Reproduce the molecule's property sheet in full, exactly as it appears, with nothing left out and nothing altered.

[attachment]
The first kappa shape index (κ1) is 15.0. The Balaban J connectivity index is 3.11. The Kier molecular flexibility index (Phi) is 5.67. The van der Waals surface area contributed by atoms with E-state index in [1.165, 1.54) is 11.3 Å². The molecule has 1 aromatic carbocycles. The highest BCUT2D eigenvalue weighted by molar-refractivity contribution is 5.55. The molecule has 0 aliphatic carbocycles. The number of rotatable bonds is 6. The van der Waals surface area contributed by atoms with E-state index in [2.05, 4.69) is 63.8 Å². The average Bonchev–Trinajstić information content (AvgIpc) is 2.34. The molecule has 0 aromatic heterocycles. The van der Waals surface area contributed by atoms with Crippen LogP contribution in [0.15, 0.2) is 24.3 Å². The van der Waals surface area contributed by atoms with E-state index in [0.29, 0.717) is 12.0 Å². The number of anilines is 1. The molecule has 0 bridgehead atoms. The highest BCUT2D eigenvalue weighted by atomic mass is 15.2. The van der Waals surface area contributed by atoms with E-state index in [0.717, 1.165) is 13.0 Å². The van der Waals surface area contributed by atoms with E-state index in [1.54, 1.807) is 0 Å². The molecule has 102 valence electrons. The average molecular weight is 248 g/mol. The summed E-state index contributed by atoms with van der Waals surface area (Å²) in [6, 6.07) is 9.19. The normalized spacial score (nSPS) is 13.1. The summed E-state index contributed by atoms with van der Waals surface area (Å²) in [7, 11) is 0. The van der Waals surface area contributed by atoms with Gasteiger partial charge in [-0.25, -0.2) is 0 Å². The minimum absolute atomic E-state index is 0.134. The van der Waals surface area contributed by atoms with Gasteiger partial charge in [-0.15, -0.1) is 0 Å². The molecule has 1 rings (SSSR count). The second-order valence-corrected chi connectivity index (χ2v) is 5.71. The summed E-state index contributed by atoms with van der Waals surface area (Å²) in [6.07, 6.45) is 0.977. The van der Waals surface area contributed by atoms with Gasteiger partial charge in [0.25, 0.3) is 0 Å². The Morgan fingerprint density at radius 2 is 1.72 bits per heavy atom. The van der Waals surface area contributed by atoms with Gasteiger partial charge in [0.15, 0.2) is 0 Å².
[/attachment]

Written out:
The first kappa shape index (κ1) is 15.0. The Balaban J connectivity index is 3.11. The Kier molecular flexibility index (Phi) is 5.67. The van der Waals surface area contributed by atoms with E-state index in [1.165, 1.54) is 11.3 Å². The molecule has 1 aromatic carbocycles. The highest BCUT2D eigenvalue weighted by molar-refractivity contribution is 5.55. The molecule has 0 aliphatic carbocycles. The number of rotatable bonds is 6. The van der Waals surface area contributed by atoms with E-state index in [2.05, 4.69) is 63.8 Å². The average Bonchev–Trinajstić information content (AvgIpc) is 2.34. The molecule has 0 aromatic heterocycles. The van der Waals surface area contributed by atoms with Crippen LogP contribution in [0.15, 0.2) is 24.3 Å². The van der Waals surface area contributed by atoms with E-state index in [0.29, 0.717) is 12.0 Å². The number of anilines is 1. The molecule has 0 bridgehead atoms. The highest BCUT2D eigenvalue weighted by atomic mass is 15.2. The van der Waals surface area contributed by atoms with E-state index in [0.717, 1.165) is 13.0 Å². The van der Waals surface area contributed by atoms with E-state index in [1.54, 1.807) is 0 Å². The molecule has 102 valence electrons. The average molecular weight is 248 g/mol. The summed E-state index contributed by atoms with van der Waals surface area (Å²) in [6, 6.07) is 9.19. The normalized spacial score (nSPS) is 13.1. The summed E-state index contributed by atoms with van der Waals surface area (Å²) in [7, 11) is 0. The van der Waals surface area contributed by atoms with Gasteiger partial charge in [-0.25, -0.2) is 0 Å². The minimum absolute atomic E-state index is 0.134. The van der Waals surface area contributed by atoms with Gasteiger partial charge in [-0.15, -0.1) is 0 Å². The molecule has 1 rings (SSSR count). The second-order valence-corrected chi connectivity index (χ2v) is 5.71. The summed E-state index contributed by atoms with van der Waals surface area (Å²) in [6.07, 6.45) is 0.977. The van der Waals surface area contributed by atoms with Gasteiger partial charge in [0.25, 0.3) is 0 Å². The Morgan fingerprint density at radius 2 is 1.72 bits per heavy atom. The van der Waals surface area contributed by atoms with Gasteiger partial charge in [0.15, 0.2) is 0 Å².